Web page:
A 28-year-old Montgomery woman and a 56-year-old New Paltz man both contracted the novel coronavirus and became so sick they were put on ventilators.
The two mid-Hudson Valley residents were otherwise healthy before being diagnosed with COVID-19, they said. And neither of them know how they contracted the virus.
Their stories of surviving the illness that has sparked a pandemic and a statewide pause order are what they and their loved ones have described as a miracle.
Nicole Miller, 28, a hairstylist at Ulta in the Town of Wallkill
Miller had a slight fever and a cough in late March. She said she began to feel better, but a few days later she developed a high fever and had the worst body pains she said she had ever experienced.
Her cousin, who is a nurse, listened to her breathing on the phone and could hear popping sounds in her lungs. That’s when her husband, Daniel Bennet, rushed her to Orange Regional Medical Center, where she said she was admitted right away.
“It’s so hard to even comprehend you’re going to be on a machine to breathe because you can’t breathe for yourself,” Miller said.
Bennet, 32, kept a journal detailing Miller’s treatments, symptoms and status updates. She was put on a ventilator for two days, and was in the hospital for nearly three weeks before finally coming home on Easter Sunday.
The young couple lives with Miller’s parents in her childhood home in Montgomery. No one else in the home tested positive for the virus.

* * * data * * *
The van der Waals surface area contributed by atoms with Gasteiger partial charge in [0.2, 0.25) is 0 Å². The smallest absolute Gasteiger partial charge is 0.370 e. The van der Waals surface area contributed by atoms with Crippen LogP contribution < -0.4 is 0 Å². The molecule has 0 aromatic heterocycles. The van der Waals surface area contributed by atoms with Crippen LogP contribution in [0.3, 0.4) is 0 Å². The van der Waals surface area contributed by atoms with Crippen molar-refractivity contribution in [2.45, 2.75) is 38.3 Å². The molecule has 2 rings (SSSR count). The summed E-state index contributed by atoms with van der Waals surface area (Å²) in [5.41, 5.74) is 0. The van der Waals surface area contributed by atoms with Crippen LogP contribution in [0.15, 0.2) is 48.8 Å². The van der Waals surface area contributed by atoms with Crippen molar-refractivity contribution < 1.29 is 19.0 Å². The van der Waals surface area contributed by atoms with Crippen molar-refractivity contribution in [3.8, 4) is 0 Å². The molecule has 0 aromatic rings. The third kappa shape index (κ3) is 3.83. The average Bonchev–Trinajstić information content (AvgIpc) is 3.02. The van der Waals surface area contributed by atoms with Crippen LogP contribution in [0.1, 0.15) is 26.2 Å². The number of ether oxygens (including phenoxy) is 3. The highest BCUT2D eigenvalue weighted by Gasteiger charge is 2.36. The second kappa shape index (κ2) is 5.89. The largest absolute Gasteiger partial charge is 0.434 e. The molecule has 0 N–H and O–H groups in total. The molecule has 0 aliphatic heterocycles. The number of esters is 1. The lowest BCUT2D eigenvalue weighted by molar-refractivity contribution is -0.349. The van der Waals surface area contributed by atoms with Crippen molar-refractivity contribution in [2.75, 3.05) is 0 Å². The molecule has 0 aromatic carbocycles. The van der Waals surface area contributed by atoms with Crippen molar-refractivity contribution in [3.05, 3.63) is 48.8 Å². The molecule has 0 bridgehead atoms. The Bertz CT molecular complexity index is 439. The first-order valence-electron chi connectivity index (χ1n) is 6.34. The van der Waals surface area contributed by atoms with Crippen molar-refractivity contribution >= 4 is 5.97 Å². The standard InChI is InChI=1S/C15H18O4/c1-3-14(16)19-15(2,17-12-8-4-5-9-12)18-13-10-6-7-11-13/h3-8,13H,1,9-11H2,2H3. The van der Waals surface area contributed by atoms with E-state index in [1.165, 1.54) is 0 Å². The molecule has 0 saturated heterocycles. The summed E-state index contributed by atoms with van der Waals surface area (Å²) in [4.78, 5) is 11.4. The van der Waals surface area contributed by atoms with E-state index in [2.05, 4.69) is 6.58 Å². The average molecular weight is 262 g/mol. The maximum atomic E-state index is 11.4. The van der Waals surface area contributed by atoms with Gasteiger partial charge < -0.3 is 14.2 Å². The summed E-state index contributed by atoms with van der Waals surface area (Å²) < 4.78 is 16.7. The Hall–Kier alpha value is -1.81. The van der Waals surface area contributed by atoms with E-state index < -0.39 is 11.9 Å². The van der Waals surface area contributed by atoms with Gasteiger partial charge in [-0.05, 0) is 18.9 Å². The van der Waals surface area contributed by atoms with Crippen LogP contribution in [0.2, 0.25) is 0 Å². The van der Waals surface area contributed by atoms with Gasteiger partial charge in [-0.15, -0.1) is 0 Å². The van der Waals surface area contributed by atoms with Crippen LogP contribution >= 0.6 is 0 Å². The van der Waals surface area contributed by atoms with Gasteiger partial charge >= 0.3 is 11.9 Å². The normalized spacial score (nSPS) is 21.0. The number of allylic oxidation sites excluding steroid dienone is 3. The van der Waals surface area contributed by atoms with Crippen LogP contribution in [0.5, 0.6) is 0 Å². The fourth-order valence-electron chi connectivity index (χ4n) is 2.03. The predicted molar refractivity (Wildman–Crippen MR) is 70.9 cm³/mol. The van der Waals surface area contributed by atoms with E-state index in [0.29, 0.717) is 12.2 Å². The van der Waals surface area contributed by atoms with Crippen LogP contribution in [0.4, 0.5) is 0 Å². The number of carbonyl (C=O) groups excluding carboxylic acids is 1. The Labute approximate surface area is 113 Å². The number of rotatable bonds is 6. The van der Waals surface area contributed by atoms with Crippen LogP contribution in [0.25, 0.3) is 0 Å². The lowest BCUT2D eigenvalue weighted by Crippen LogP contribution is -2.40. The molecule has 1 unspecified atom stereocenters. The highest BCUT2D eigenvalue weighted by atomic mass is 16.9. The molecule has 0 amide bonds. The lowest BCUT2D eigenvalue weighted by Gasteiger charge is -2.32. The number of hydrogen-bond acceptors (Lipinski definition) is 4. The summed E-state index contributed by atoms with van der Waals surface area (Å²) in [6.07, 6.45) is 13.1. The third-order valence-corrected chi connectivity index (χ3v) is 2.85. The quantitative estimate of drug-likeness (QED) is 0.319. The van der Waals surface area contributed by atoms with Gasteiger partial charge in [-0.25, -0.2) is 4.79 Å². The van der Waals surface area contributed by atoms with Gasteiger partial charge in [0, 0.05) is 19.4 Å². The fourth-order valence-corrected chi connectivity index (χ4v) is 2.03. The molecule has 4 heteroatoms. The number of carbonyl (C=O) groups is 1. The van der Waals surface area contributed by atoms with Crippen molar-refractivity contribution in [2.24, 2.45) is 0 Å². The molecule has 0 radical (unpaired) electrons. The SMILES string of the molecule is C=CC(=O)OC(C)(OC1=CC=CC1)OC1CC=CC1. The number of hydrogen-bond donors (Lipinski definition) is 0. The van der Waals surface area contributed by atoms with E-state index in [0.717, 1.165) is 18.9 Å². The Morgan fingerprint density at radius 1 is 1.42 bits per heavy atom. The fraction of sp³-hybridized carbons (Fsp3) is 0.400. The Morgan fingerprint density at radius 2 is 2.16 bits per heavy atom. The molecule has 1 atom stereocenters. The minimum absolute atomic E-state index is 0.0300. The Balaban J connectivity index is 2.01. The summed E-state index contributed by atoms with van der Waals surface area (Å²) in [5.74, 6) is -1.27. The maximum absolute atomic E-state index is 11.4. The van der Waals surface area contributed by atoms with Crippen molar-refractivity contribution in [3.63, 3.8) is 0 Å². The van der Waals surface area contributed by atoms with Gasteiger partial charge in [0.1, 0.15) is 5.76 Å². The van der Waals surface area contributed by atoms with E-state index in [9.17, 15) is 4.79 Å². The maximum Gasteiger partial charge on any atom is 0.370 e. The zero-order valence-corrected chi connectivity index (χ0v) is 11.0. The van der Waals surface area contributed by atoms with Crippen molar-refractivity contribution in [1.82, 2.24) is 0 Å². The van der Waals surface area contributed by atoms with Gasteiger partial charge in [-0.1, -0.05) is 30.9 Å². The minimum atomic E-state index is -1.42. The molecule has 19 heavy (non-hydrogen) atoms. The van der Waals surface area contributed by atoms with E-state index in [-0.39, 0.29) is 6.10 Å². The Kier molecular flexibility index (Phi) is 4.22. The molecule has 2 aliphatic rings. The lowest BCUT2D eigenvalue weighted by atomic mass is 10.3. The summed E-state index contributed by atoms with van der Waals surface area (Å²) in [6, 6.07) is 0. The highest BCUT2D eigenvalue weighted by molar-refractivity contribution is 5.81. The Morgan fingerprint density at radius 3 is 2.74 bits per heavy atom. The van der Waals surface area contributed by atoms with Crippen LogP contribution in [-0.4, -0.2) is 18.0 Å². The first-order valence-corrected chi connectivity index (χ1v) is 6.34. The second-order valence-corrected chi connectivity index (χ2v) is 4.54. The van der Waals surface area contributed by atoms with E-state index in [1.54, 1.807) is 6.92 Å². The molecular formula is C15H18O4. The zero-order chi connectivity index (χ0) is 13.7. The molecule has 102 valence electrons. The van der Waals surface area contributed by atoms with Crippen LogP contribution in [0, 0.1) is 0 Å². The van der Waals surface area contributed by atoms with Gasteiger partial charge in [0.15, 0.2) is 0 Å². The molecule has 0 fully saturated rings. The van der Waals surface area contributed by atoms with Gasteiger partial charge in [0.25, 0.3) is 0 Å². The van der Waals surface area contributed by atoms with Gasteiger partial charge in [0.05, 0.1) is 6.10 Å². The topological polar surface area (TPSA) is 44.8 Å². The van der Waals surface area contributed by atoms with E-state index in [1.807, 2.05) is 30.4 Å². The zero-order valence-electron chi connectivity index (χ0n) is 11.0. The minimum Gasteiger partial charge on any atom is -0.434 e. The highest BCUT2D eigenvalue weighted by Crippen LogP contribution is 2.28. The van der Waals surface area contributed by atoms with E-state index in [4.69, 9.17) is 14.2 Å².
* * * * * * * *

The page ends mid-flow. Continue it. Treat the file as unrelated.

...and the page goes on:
Aside from being overweight, Miller said she had no other preexisting health conditions that would have contributed to her coronavirus battle. She lost more than 30 pounds while in the hospital.
She has already been approved to donate plasma to other COVID-19 patients who are in severe condition, like she was.
Those who don’t take social distancing seriously should consider that their loneliness at home now will feel much worse from a hospital bed later, Miller said.
“No one should have to go through what I went through,” Miller said. “No one’s family should go through what my family went through.”
Robert Scialpi, 56, a private equity lender working out of Ellenville
Scialpi was on a ventilator for three weeks at Vassar Brothers Medical Center in Poughkeepsie before he woke up as thirsty as can be. He remembered feeling relief when someone gave him a popsicle in the hospital.
After entering the hospital on March 20, he stayed for 31 days before being transferred to a rehabilitation facility for further treatment. He finally went home to his wife, two of his four daughters and his “son” Harley, the family dog, on Thursday.
He credits his recovery to the hospital staff and the support of his family.
“I want to believe I came back because I felt my family needed me,” Scialpi said.
His wife, Nyvette Reyes-Scialpi, and one of his daughters both tested positive for the virus, but did not exhibit symptoms nearly as bad as his.
His spirits were high on Tuesday as he excitedly waited for the go-ahead to spring free from his month-long journey back to health. But he said it was bittersweet to leave the people who became like family at the hospital and rehab.
“You don’t see the people behind the mask, you see the character of who they really are,” Scialpi said.
Before becoming sick with the virus, Scialpi said he was not aware of his preexisting health conditions. When he got to the hospital, he also began treatment for hypertension and Lyme disease. He also developed a blood clot that was treated.
He lost nearly 45 pounds while in the hospital, jokingly calling it the “corona diet.”
What scares him and Miller most about their experience is the unknown of the virus. Most of the health professionals the two have worked with have told them there is still so much to learn about the virus’ effects on its victims.
But both Miller and Scialpi said they were thankful to be survivors.
“I succeeded and I prevailed, and I’m very grateful,” Scialpi said.
Miller made a Facebook group specifically for those in Orange and Rockland counties who have survived contracting COVID-19. She said it has helped her find a community of others who have gone through a similar kind of nightmare.